Ed is always great, because he gets so much excitement and enthusiasm about the projects. He a weird mix of the Pied Piper, a football coach and this amazing consummate artist.  I remember our very first meeting.  We met at a café in New York to talk about Captors and In a Forest last year. He sat down at the table and he described what he saw as the opening sequence for Captors. “Then a car, a car thrusts through the back of the theater and comes out on stage.” I was like, “Whoa! we are doing a car on stage? Alright, let’s do it!” He makes you so excited about doing a good job you just feel like you have to do right by him. You want desperately not to let him down.

Mark and I have developed a relationship over the last couple of years. I did his last play Best of Enemies at Barrington Stage, then it moved to another theater, and we are hoping it will have some additional life. It could be complicated to work with a playwright who is also directing his own work. However, he’s very relaxed, easy going, methodical, thoughtful, and kind and there’s never that tension of him being so fiercely protective of the writing that the directing process could suffer. He is very easy going about all of it. He does a lot of re-writes. The great thing about him as a playwright is that every single re-write always makes the play better. He never makes it muddy, or bogged down by second guessing himself. He always makes the play crisper, cleaner, clearer and more playable as he goes. So I love working on his plays, and now I have had the chance to get to know him as a director as well.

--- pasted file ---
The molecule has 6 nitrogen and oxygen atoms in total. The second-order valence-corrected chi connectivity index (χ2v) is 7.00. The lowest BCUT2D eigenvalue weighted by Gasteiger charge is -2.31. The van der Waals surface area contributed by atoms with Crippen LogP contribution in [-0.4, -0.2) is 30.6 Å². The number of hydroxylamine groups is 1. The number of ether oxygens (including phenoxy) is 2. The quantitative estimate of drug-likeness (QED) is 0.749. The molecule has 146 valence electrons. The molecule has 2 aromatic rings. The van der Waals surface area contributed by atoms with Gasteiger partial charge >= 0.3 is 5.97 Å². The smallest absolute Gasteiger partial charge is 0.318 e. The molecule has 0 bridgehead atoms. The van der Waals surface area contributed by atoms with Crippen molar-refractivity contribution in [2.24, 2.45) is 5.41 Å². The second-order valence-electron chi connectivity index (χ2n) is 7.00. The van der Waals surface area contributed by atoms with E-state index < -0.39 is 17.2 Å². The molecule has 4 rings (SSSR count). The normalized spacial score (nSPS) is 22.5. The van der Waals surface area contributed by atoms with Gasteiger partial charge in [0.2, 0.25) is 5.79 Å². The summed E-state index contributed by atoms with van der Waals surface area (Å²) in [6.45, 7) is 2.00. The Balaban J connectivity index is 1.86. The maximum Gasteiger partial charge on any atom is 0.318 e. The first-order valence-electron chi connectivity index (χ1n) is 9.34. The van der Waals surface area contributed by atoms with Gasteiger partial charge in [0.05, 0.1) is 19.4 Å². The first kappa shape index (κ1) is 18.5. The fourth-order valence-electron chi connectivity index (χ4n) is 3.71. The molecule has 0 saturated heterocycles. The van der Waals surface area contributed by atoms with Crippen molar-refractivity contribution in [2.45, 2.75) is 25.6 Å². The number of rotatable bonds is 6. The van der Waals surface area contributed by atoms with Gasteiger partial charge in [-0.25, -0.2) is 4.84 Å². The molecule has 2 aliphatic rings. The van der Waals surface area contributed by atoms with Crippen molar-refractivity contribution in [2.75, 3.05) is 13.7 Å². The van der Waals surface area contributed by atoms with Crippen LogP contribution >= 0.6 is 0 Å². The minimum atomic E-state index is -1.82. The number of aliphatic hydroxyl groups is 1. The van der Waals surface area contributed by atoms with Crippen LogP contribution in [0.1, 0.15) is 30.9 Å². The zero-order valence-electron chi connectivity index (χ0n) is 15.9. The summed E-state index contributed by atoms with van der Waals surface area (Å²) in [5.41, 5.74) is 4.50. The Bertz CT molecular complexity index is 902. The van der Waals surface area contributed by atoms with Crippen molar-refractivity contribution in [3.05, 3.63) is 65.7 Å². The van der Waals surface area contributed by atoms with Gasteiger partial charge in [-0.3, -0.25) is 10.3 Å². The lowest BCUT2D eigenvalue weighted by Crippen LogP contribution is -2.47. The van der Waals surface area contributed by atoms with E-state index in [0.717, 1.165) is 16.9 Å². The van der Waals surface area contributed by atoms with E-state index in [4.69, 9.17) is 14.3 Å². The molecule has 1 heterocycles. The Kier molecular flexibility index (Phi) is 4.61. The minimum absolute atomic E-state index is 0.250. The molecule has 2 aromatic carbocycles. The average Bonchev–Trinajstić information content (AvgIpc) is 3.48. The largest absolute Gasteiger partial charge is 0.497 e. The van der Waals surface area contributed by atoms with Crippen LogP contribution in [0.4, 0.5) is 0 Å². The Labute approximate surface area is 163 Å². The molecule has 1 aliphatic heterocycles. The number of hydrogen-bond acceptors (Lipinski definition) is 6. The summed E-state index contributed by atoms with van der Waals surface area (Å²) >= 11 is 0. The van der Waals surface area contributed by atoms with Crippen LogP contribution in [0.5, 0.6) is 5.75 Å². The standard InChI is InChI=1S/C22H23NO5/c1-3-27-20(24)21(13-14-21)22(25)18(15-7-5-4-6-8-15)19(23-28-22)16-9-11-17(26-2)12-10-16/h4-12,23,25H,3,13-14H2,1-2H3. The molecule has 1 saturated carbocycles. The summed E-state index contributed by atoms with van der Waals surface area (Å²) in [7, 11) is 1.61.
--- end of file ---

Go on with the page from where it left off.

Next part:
What was their vision for your set design for each of their shows and how do you feel your design has brought their vision to the stage?